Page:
Three reasons to buy broadband

Vendors roll out compelling broadband apps at CES

LAS VEGAS - For the majority of U.S. online households, broadband still fails to deliver enough bang for the buck. Of the 76.5% who still used dial-up last year, 42% said they didn't need it and 32% said broadband was too expensive, according to a recent In-Stat/MDR report.

Service providers know to spur demand they must offer compelling applications on top of the connection. With the exception of some home-network packages, such offerings haven't yet materialized. Although, products that require a broadband connection are beginning to crop up. At the recent Consumer Electronics Show, three offerings were on display.

D-Link debuted its i2eye DVC-1000 VideoPhone, a broadband appliance that delivers IP videoconferencing via TV. The device sits on top of a TV and features an adjustable tilt/focus camera lens and integrated microphone. You place calls via the interface you control with a remote. To speak, you can use an analog phone plugged into the back of the box, or talk directly into the built-in speaker.

In a demonstration, D-Link streamed video between its show booth and the company's Irvine, Calif., conference room over a 225K-bit/sec connection. Video quality was good at 24 frames per second. The device requires a minimum 96K-bit/sec connection. The i2eye costs $300 each or $500 for a pair, and is available this month. D-Link says it plans to launch a small business version later this year.

Motorola unveiled a broad-reaching broadband strategy at the show, including a line of wireless cable modem gateways and 802.11b access points, adapters and routers. In a joint venture with Xanboo, Motorola also is developing a line of Internet home control and remote monitoring devices. Products will include a home gateway, camera, sensors and motion detectors. They use 802.11b wireless and require a minimum 56K-bit/sec bilateral broadband connection. The home control equipment is expected to ship this spring.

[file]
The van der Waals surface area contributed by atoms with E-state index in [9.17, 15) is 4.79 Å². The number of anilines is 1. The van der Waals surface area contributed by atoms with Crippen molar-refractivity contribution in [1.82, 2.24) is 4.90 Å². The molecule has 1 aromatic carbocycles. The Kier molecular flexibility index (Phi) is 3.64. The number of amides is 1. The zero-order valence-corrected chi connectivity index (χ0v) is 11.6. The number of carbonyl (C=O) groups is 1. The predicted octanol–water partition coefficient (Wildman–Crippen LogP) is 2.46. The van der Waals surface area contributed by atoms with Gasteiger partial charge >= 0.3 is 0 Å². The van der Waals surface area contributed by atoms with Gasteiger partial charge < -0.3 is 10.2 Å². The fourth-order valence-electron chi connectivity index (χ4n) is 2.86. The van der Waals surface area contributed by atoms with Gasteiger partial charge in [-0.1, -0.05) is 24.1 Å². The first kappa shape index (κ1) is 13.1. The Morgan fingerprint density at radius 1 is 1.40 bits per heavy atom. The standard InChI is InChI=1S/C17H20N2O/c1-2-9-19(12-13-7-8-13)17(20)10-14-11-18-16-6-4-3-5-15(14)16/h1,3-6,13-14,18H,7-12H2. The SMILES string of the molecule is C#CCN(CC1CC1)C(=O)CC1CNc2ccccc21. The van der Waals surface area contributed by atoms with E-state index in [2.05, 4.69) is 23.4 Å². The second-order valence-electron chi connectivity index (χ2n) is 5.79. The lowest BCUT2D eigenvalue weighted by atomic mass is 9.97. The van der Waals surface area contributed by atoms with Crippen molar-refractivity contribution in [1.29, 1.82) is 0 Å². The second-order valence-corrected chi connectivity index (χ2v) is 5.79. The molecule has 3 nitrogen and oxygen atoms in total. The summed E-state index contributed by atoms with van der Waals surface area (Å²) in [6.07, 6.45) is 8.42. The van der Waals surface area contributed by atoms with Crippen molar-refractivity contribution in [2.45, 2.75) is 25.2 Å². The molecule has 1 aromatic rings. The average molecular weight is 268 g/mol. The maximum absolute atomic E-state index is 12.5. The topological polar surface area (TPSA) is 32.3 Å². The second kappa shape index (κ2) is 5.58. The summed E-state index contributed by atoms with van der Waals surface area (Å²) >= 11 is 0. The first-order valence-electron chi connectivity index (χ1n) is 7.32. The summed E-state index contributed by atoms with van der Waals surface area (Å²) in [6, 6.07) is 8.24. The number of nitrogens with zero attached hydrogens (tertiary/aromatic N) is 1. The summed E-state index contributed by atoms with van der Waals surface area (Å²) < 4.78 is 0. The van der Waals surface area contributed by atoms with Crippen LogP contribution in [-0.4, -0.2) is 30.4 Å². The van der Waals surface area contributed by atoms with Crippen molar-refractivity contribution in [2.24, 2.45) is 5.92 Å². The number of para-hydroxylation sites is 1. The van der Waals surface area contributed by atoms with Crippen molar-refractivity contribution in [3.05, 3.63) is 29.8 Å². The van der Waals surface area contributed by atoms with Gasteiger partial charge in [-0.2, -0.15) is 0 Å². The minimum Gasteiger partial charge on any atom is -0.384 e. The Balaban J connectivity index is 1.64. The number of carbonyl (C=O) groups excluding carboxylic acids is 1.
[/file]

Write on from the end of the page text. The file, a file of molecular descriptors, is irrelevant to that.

Network executives looking to reduce teleworkers' phone costs might consider Vonage DigitalVoice. The voice-over-IP service provides unlimited national calling for $39.99 per month, or 500 minutes for $19.99 per month. Vonage's VoIP network is based on Session Initiation Protocol and requires a minimum 90K-bit/sec bilateral connection.

The service includes a phone adapter box (Cisco's ATA 186) that plugs into an analog phone and broadband router. One option is to plug the box into a cordless phone base station to distribute the service to up to six handset extensions.

DigitalVoice includes voice mail, call waiting, call forwarding, caller ID, and three-way calling. Users can add and subtract features, manage the account, and retrieve voice mail via the Vonage Web site. You also can select an area code that matches that of the main office.

Vonage also offers an unlimited small business package for $69 per month, or 1,500 minutes for $39.99. Future plans include offering fax service, and a deal with local exchange carriers to offer Digital Voice as a premium service to broadband customers is in the works.

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Copyright © 2003 IDG Communications, Inc.